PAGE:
This report summarizes the findings of the Aboriginal Education Council Gathering, hosted by the Council of Ontario Universities on November 8-9, 2012, in collaboration with Brock University and ...

Unity Through Diversity

Published: October 19, 2013

This report summarizes the findings of the Aboriginal Education Council Gathering, hosted by the Council of Ontario Universities on November 8-9, 2012, in collaboration with Brock University and Colleges Ontario. The report examines the important role that Aboriginal leaders should play as role models in postsecondary institutions; the role of Aboriginal Education Councils in identifying best practices for the recruitment and enrolment of aboriginal learners and in measuring continued success; transition strategies into postsecondary, possible further studies and the labour market; and the role of Aboriginal Education Councils in accountability and reporting on programs, services and funding for Aboriginal learners.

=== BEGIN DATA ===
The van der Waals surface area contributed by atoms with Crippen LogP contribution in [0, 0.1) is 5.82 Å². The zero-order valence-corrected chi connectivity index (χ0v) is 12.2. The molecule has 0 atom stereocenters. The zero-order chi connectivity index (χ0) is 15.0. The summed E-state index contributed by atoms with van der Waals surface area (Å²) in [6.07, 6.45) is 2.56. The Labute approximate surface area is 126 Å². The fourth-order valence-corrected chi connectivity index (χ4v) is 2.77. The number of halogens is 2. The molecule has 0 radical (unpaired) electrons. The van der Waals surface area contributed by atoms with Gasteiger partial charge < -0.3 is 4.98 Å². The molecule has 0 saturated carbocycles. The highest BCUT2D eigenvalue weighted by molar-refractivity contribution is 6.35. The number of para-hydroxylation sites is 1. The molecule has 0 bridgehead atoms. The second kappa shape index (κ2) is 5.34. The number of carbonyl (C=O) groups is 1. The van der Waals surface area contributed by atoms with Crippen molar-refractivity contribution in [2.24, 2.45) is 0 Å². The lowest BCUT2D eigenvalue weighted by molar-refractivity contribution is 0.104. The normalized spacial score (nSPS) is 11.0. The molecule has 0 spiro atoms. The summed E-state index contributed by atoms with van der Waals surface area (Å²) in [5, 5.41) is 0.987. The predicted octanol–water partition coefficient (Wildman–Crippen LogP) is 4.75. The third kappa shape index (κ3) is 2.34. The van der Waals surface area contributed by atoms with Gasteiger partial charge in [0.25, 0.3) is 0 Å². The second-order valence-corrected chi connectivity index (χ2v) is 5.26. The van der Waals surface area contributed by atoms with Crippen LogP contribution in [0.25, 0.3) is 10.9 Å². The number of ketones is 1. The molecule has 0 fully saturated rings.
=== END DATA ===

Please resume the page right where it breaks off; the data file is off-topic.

Improving educational outcomes for Aboriginal learners will help to address the socioeconomic gap that currently exists between Aboriginal and non-Aboriginal peoples, and to ensure that the growing numbers of Aboriginal youth have access to labour market opportunities that increasingly require postsecondary education. — Unity Through Diversity report
  1. Over the next 10 years, approximately 400,000 Aboriginal Canadians will be prepared to join the national workforce.

  2. If the provincial and federal governments work with postsecondary institutions and their representative Aboriginal bodies, such as the various AECs, to support the learning success of these 400,000 people, this group of people could contribute more than $400 billion to the Canadian economy over their lifetime.

  3. If nothing is done to ensure the integration of Aboriginal learners into the postsecondary system, and thus the national workforce, the Federal Government will have to spend $170 billion on social assistance over the next several decades to ensure that these estimated 400,000 individuals are adequately supported.

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